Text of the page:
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Monitoring Interim Complaints
My next appointment with my physician is over a month away. When I experienced a new pain which resolved within a few days, it did not seem to warrant an earlier visit. How do I assure that I will report the symptoms accurately -- if at all -- during a short encounter weeks away?
Enter the patient portal. I logged in, posted a summary of the flare up, and the physician or her staff acknowledged reviewing it.
In an ideal world my treatment team would let me know whether I should schedule an earlier appointment, or maybe even an emergency room or urgent care visit to evaluate the reported symptoms. They might even refer me to a specialist. But how much time can even physician extenders devote to analyzing and responding to such reports, especially with no compensation?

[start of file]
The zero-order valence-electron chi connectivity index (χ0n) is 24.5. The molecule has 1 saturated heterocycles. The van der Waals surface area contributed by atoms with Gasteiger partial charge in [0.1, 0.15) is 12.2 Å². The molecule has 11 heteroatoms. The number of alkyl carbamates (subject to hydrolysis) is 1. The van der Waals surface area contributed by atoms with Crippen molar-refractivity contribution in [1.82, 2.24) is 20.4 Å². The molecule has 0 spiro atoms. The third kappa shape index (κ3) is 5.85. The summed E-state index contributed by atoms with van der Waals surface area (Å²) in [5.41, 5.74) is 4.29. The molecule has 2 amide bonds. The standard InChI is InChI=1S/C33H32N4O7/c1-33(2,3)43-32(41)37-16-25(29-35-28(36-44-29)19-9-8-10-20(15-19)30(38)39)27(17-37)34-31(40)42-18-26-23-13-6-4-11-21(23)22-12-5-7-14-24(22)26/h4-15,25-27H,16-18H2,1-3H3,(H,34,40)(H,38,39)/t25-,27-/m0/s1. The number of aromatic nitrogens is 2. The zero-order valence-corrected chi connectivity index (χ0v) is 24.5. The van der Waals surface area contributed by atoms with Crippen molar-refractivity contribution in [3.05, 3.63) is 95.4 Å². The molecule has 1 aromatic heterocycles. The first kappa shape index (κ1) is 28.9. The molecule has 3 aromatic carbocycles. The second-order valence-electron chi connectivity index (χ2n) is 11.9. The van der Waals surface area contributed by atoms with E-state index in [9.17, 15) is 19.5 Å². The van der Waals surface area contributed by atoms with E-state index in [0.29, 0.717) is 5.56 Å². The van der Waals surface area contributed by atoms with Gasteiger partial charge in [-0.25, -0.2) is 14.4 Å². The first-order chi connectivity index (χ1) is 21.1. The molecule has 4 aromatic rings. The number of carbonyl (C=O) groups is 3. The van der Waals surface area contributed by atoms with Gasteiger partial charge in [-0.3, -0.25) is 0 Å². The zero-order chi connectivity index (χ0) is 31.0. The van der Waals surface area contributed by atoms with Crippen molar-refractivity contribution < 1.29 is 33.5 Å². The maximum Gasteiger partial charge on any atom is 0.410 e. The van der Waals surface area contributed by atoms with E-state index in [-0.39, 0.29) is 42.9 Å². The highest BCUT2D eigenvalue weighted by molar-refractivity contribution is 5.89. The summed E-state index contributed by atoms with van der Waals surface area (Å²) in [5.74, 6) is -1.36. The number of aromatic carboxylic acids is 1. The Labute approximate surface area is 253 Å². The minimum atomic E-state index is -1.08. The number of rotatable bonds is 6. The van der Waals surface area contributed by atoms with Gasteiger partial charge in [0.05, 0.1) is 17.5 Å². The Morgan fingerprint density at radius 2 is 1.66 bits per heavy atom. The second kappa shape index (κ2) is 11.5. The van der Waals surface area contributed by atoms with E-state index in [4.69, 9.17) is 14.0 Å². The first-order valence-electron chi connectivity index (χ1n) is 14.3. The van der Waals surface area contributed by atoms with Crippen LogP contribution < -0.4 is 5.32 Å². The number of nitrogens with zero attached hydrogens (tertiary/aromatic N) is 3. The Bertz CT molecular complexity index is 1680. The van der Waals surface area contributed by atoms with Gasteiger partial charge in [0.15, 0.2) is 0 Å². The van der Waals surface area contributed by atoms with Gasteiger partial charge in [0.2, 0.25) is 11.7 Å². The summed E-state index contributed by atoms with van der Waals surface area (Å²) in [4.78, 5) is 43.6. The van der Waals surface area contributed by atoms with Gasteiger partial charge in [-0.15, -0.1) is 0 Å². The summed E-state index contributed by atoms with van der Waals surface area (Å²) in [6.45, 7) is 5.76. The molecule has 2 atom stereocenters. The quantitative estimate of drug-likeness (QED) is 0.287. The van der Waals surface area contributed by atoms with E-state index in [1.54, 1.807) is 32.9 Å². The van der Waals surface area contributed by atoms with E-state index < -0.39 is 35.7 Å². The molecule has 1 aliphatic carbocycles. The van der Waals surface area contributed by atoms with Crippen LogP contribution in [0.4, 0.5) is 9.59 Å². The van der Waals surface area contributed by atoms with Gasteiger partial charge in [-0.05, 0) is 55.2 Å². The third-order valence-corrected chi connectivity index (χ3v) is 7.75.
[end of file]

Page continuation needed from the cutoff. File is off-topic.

In an ideal world someone pays for the time and expertise involved, but should the patient pay or the third party payer?
Widespread, thoughtful application of this practice should lead to timely intervention when indicated, possibly saving medical dollars overall. But will patients overuse this service? How can providers limit the flow of information? Will artificial intelligence allow for more cost effective screening of such reports?
Perhaps increased use of intermediate kinds of patient encounters, such as text, email, telephone, or videoconference, allow for right-sizing the response.